IOC President impressed with 2032 Games Committee

International Olympic Committee President Thomas Bach said he was impressed with the organizing committee for the Brisbane 2032 Games, but cheerfully warned that honeymoons don’t last forever.

In Sydney this weekend to attend the farewell of outgoing AOC President John Coates, Bach and a number of IOC delegates met with part of the Brisbane Organizing Committee led by President Andrew Liveris.

When asked if he was happy with the progress of Team 2032 given how long it took for the board to be created before it was finalized, Bach said, “We’re not just happy, we’re impressed and happy and we are off to a very good start.

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“We’ve already come up with a slogan for our work, ‘Have A Go.’

“It was a meeting full of enthusiasm and mutual respect between the two teams.

“We are extremely impressed with the quality of the Organizing Committee Board of Directors, the diversity and focus on the athletes and the inclusiveness of having two Indigenous people on the Board.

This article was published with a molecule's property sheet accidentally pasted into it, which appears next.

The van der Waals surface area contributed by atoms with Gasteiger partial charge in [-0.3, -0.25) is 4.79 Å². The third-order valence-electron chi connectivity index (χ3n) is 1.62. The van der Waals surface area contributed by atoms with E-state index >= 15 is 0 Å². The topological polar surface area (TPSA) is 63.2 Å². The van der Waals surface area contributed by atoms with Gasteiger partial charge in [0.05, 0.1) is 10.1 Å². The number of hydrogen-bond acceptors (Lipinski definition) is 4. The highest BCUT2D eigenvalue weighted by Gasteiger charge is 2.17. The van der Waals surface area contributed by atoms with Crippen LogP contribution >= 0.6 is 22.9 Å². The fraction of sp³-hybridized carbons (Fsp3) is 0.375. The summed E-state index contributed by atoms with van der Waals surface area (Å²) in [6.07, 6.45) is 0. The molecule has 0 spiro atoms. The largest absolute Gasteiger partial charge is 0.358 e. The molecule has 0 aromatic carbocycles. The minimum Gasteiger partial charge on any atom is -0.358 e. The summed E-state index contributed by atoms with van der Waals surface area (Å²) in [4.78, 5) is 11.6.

“It was like a honeymoon reunion, this honeymoon won’t last forever, as we know from experience.

“Like any marriage, it will have its ups and downs, but mutual respect and enthusiasm will allow us to overcome some unexpected obstacles.”

Bach and the IOC delegates will visit a number of Pacific islands over the next week before heading to Brisbane next weekend.

Kirsty Coventry, chair of the Coordination Commission for the 2032 Olympics, said the technical and delivery aspects of the Games would come much later and the priority was to maintain enthusiasm during the long lead over the next decade.

“The focus is really on how to keep the excitement going and keep that fire going for now,” Coventry said.

Bach and Coventry have been asked whether cricket could be added to the program for the 2032 Olympics, with the host nation involved in the process of nominating potential new sports.

“What we’re looking for are sports that are well-liked by the younger generation,” Bach said.

Coventry, who won two gold medals in swimming for Zimbabwe at five Olympics, said she came from a cricket-playing country and had also watched a lot of Australian rules football, but hinted that there would be other less traditional sports vying for a place on the programme. .

“Cricket is adding to a long list and right now you can even add virtual sports,” Coventry said.

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